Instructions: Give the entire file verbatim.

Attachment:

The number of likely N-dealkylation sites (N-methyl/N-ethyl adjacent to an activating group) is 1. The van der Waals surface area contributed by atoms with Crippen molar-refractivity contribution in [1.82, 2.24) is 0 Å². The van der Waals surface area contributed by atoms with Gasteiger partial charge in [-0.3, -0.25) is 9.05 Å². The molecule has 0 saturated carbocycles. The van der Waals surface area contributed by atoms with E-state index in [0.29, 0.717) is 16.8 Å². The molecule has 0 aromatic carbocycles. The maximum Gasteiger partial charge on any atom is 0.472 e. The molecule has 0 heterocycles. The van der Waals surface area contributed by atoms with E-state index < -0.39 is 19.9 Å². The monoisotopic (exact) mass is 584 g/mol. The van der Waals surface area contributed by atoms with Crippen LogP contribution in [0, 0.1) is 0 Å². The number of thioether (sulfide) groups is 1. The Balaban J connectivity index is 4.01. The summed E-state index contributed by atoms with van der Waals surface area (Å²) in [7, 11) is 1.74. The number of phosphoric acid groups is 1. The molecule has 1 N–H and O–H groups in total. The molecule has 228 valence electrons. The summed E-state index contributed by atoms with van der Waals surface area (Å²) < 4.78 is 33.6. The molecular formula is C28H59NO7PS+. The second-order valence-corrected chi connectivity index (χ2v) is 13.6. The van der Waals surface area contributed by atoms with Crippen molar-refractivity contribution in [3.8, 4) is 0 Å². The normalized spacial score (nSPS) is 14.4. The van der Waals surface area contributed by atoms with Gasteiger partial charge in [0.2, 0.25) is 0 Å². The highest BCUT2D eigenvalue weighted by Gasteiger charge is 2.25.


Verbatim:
The number of likely N-dealkylation sites (N-methyl/N-ethyl adjacent to an activating group) is 1. The van der Waals surface area contributed by atoms with Crippen molar-refractivity contribution in [1.82, 2.24) is 0 Å². The van der Waals surface area contributed by atoms with Gasteiger partial charge in [-0.3, -0.25) is 9.05 Å². The molecule has 0 saturated carbocycles. The van der Waals surface area contributed by atoms with E-state index in [0.29, 0.717) is 16.8 Å². The molecule has 0 aromatic carbocycles. The maximum Gasteiger partial charge on any atom is 0.472 e. The molecule has 0 heterocycles. The van der Waals surface area contributed by atoms with E-state index < -0.39 is 19.9 Å². The monoisotopic (exact) mass is 584 g/mol. The van der Waals surface area contributed by atoms with Crippen LogP contribution in [0, 0.1) is 0 Å². The number of thioether (sulfide) groups is 1. The Balaban J connectivity index is 4.01. The summed E-state index contributed by atoms with van der Waals surface area (Å²) in [7, 11) is 1.74. The number of phosphoric acid groups is 1. The molecule has 1 N–H and O–H groups in total. The molecule has 228 valence electrons. The summed E-state index contributed by atoms with van der Waals surface area (Å²) < 4.78 is 33.6. The molecular formula is C28H59NO7PS+. The second-order valence-corrected chi connectivity index (χ2v) is 13.6. The van der Waals surface area contributed by atoms with Crippen molar-refractivity contribution in [3.8, 4) is 0 Å². The normalized spacial score (nSPS) is 14.4. The van der Waals surface area contributed by atoms with Gasteiger partial charge in [0.2, 0.25) is 0 Å². The highest BCUT2D eigenvalue weighted by Gasteiger charge is 2.25.